3. You must allow fuel for warm up, taxi out climb around the circuit and taxi in. Run trials to know these. If you can start the start with a warm engine it helps.
    4. Build up a data base of litres per hour usage at different engine revs through practice flights measuring fuel usage each time.
    5. Allow for fuel to get to task start and finish points away from the field if the task includes these.
    6. Note the revs you have been flying early tasks and use it as basis for selecting you litres/hour figure to use.
    7. Give yourself a good % safety margin; it is not worth the risk of zeroing the task by using some of your 5 litre reserve (BMAA comp) or having to land out when you run out (International Comp).
    8. If the task involves flying over as many way points as possible, mark the distance you plan to fly on a string, put map pins in the way points and use the string to help decide your route and which way points to aim for.
    9. If part way around the course you are behind time and therefore eating into your % safety margin, be flexible enough to cut short your flight plan – better loose a few points rather than scoring zero. If you find yourself ahead of time do not add to your flight plan as you may be facing a stronger than planned head wind at a later stage in the flight.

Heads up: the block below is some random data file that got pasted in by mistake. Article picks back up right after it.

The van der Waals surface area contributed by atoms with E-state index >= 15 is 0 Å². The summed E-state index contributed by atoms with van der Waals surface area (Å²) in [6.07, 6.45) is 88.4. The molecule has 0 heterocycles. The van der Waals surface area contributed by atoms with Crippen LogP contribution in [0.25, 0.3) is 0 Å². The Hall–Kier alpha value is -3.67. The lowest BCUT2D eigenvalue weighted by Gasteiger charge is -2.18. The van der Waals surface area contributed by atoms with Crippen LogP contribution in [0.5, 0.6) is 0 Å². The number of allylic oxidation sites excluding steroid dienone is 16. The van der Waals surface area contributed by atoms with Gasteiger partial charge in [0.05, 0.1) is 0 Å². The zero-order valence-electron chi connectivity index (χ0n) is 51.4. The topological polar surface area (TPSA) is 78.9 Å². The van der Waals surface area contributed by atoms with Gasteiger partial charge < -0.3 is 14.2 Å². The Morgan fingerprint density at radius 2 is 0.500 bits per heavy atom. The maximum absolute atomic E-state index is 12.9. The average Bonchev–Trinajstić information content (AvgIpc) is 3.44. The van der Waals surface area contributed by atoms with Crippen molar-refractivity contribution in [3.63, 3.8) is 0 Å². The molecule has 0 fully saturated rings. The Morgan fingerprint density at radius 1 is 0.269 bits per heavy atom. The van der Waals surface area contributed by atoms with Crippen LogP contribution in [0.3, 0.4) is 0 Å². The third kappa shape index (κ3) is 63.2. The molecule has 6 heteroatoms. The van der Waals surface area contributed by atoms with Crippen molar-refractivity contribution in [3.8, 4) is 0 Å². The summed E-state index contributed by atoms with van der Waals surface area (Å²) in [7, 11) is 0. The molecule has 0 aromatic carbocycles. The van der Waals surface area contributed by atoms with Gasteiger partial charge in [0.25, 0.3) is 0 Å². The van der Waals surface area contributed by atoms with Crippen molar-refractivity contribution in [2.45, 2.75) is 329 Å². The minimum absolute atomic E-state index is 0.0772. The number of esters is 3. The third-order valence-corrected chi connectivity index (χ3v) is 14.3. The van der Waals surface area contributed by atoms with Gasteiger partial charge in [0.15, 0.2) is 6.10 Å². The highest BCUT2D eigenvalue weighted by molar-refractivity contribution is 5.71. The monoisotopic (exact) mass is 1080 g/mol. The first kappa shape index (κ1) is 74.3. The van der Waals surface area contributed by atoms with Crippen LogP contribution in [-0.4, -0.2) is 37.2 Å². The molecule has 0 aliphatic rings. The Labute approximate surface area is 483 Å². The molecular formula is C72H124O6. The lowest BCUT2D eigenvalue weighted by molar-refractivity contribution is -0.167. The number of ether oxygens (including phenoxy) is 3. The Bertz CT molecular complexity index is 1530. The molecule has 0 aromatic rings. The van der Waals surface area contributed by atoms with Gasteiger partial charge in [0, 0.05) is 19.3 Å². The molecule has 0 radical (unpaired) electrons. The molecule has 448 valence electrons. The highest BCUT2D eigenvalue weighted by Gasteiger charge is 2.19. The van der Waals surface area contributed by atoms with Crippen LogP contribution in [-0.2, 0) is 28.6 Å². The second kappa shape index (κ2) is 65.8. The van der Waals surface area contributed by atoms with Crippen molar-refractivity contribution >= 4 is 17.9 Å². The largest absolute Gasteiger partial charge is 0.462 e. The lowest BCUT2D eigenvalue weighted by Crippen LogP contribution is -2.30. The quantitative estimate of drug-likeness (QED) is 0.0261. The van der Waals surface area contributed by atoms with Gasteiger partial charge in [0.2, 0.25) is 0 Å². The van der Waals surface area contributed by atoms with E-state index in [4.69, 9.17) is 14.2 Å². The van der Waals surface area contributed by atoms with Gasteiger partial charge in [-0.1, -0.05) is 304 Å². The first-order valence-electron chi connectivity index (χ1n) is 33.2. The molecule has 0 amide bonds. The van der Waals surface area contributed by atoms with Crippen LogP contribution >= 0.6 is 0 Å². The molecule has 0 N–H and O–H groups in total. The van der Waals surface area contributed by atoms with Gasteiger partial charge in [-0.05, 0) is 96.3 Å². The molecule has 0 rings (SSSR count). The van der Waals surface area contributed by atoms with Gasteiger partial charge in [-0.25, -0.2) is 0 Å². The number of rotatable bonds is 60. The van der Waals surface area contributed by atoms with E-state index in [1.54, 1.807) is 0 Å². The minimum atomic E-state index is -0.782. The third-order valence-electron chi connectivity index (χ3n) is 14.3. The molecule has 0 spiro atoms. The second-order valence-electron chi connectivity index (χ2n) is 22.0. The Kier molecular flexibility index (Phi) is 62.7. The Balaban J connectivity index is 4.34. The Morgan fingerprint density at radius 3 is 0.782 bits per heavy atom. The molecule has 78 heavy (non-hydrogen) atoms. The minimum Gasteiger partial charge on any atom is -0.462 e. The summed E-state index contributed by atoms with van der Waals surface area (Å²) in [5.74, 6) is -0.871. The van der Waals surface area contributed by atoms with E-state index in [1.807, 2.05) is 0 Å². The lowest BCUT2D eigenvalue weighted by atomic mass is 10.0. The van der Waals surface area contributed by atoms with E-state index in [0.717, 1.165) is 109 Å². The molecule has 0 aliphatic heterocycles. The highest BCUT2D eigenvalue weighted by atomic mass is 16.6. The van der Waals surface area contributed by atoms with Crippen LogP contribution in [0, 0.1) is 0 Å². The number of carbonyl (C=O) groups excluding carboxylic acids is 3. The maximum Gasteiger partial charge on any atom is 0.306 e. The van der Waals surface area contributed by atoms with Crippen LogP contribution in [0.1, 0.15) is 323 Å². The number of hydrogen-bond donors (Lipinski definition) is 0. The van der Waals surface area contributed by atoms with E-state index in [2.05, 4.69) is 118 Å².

10. These endurance tasks can include points for fastest and slowest legs. The planning calculations just become more difficult.
  1. Soaring with limited fuel
    1. I need to learn how to do this! Fly slowly, seek thermals to drop revs.
    2. A fuel computer and a visible 'header' or similar tank help. I have neither so dead reckoning is required if, as in BMAA National Competitions, you have to come back with 5 litres or score zero points. International Competitions are easier in that you run to empty tank, it is just essential to be up high and in gliding range of the landing field when the fuel runs out.
    3. As for endurance tasks, build up a data base of litre per hour usage flying at different engine revs. This helps estimate when to turn back to the field.

Frank Hodgson

January 2012